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As part of an assignment I was asked to perform an evaluation of the following proof:

$5.46$) Evaluate the proposed proof of the following result.

Result: If $x$ is an irrational number and $y$ is a rational number, then $z = x - y$ is irrational.

Proof: Assume, to the contrary, that $z = x - y$ is rational. Then $z = \dfrac{a}{b}$, where $a, b \in\Bbb Z$ and $b\neq0$. Since $\sqrt2$ is irrational, we let $x = \sqrt2$. Since $y$ is rational, $y = \dfrac{c}{d}$, where $c, d\in\Bbb Z$ and $d\neq0$. Therefore, $sqrt(2) = x$ and $x = y+z$ and $y+z = \dfrac{c}{d}+\dfrac{a}{b}$ and $\dfrac{c}{d}+\dfrac{a}{b} = \dfrac{ad+bc}{bd}$; Since $ad + bc$ and $bd$ are integers, where $bd\neq0$, it follows that $\sqrt2$ is rational, producing a contradiction.

I took issue with the proof using $\sqrt2$, stating that it does not prove the statement for all irrational numbers. I basically suggested that we let $x$ be an arbitrary irrational number, otherwise proceeding as was done. The professor has said that the proof as written is correct.

She went on to explain, and I'm copy/pasting the email directly,"The statement “If $x$ is an irrational number and $y$ is an irrational number, then $z = x – y$ is irrational.” is the same as “For any $x$ irrational number and for any $y$ a rational number, $z = x – y$ is an irrational number.” Similarly, the statement “Assume, to the contrary, that $z = x – y$ is rational.” is the same as “For any $x$ irrational number and for any $y$ a rational number, $z = x – y$ is a rational number.” So, if there exist $x$ and $y$ such that the statement ($z = x – y$ is rational) does not hold, then we get contradiction. Why? Because the statement should hold for all $x$ and $y$ irrational numbers, and if does not hold for a particular $x$ and for a particular $y$, then we cannot say that the statement holds for all $x$ and $y$ irrational numbers."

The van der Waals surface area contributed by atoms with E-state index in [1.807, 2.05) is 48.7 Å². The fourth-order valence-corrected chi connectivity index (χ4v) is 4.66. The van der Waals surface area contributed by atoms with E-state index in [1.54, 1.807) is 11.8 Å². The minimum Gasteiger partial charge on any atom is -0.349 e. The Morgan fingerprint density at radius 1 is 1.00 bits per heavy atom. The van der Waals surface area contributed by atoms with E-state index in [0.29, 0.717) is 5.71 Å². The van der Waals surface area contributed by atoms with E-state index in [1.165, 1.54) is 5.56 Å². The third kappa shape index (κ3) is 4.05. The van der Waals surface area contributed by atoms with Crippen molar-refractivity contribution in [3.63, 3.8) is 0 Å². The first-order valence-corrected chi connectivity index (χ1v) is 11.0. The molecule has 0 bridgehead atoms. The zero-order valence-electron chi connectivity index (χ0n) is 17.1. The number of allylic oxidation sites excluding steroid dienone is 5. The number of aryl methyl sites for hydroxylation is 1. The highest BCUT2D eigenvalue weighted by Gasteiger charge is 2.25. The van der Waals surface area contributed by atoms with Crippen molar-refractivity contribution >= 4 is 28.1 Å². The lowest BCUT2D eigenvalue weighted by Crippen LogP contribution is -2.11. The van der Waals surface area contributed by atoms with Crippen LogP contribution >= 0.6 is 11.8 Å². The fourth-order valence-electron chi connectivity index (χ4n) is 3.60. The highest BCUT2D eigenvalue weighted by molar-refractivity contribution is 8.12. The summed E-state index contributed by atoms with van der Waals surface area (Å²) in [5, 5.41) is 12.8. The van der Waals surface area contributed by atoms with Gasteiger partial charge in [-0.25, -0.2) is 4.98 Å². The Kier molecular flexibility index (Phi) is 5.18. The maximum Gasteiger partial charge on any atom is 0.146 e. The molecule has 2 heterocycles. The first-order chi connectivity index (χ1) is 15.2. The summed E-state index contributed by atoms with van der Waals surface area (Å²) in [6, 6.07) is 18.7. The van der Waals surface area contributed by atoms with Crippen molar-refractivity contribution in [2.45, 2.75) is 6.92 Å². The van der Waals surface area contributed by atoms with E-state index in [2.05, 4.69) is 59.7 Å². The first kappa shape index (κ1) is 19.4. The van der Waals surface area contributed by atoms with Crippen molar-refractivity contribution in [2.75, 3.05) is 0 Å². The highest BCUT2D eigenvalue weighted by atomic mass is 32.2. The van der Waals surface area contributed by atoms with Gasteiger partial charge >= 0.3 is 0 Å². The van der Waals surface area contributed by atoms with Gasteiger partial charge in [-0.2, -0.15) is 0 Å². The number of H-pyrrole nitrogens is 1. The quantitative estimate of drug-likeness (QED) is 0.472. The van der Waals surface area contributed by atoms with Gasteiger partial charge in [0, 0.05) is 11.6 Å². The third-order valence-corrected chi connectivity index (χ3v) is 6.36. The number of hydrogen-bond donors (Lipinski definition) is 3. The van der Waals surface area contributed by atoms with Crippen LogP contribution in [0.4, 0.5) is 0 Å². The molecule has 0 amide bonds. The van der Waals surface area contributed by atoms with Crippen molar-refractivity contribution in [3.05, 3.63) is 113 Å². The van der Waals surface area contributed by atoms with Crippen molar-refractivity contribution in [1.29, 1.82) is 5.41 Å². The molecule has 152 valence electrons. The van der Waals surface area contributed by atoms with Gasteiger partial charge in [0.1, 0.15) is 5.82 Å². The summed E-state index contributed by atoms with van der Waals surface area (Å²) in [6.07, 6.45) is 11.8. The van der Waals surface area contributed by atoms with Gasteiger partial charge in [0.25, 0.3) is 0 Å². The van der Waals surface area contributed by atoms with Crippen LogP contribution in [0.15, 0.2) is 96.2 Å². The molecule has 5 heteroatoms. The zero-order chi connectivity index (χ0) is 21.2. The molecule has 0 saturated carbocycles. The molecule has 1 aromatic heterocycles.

I don't understand the bolded part. Shouldn't the contrary position be, or imply, an existence statement? i.e., if the statement is

For any irrational number $x$ and rational number $y$, $z = x - y$ is irrational.

Shouldn't the contrary be, or imply,

There exists an irrational number $x$ and rational number $y$ such that $z = x + y$ is rational

and the proof should then proceed the way I described? By saying that in all cases, a contradiction is reached?

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    $\begingroup$ I would agree with you. The professor is torturing language, although she may be right. $\endgroup$ Nov 15, 2019 at 4:14

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You are correct and your professor is wrong. Regardless of the language being used, the result in question cannot be proved by assuming $x$ is a fixed irrational number. For the proof by contradiction to be valid, the statement in question should more formally read "Assume that there exist an irrational $x$ and a rational $y$ such that $z = x + y$ is rational" and a contradiction would have to be derived for any irrational $x$ and rational $y$. Just because the statement wasn't explicit doesn't mean it can be interpreted differently.

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    $\begingroup$ Thanks for the insight. I was sure of this but wanted a second opinion before I brought it up in person. This problem was worth 9/100 points and I was given 0 for it. $\endgroup$ Nov 15, 2019 at 13:39

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